A group of demonstrators, many carrying American flags, gathered on Nov. 27 outside the campus of Hampshire College in Massachusetts. (Instagram/@axle_maximus via Storyful)

A group of demonstrators, many carrying American flags, gathered on Nov. 27 outside the campus of Hampshire College in Massachusetts. (Instagram/@axle_maximus via Storyful)

According to a news story by Joseph Cohn wriitng for FIRE, the “bill was likely inspired by the recent controversy at Massachusetts’ Hampshire College in which the institution temporarily decided to stop flying the American flag. Hampshire’s decision came after their own American flag was stolen and burned amongst protests that the flag, a proud symbol to some, represented fear and exclusion to others. According to CNN, the school’s Board of Regents then decided to lower the flag to half-staff in order to ‘continue the campus discussion on the flag’s meaning,’ but some interpreted that decision as a protest of the election results. It was then that the college decided to not fly the flag at all, spurring harsh public criticism.”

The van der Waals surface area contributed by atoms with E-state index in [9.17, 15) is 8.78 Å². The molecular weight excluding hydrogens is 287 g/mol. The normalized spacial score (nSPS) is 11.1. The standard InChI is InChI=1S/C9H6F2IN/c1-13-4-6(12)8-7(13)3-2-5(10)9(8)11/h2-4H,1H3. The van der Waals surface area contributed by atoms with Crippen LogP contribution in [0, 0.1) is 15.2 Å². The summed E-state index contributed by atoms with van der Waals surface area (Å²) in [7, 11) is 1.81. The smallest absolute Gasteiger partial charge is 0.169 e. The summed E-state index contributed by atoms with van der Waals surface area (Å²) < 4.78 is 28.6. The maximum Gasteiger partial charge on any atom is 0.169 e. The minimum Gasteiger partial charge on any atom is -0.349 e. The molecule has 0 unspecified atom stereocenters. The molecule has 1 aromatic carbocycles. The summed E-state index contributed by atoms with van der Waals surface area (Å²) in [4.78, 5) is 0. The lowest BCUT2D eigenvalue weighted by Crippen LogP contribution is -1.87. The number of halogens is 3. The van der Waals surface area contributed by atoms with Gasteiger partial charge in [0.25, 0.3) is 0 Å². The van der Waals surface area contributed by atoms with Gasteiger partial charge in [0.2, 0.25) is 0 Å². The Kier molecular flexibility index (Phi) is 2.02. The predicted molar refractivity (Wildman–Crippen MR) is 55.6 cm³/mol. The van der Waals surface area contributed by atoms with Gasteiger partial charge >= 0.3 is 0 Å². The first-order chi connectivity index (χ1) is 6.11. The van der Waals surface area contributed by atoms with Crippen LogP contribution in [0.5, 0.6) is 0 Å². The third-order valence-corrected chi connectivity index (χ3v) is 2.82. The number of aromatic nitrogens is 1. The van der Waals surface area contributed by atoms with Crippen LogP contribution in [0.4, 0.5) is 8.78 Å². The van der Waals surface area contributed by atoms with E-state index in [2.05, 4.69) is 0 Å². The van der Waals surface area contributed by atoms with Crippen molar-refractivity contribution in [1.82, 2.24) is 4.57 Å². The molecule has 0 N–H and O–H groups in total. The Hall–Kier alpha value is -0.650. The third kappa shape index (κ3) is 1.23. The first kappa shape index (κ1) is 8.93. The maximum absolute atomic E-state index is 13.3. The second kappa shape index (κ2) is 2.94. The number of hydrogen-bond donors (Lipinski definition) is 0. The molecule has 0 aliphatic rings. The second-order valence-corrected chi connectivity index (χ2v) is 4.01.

See O’Reilly Factor video clip here (Watters’ World: Flag controversy edition).

According to a December 2, 2016 Boston Globe story, “Hampshire College, which prompted a firestorm by removing the Stars and Stripes three weeks ago, restored the banner to the campus on Friday as its president and students expressed hope that the controversy would inspire a forthright dialogue.”

Hampshire College President’s Comments

“We did not lower the flag to make a political statement,” Hampshire College President Jonathan Lash said. According to a news report in the Daily Wire, Lash added: “Nor did we intend to cause offense to veterans, military families or others for whom the flag represents service and sacrifice. We acted solely to facilitate much-needed dialogue on our campus about how to dismantle the bigotry that is prevalent in our society. We understand that many who hold the flag as a powerful symbol of national ideals and their highest aspirations for the country — including members of our own community — felt hurt by our decisions, and that we deeply regret.”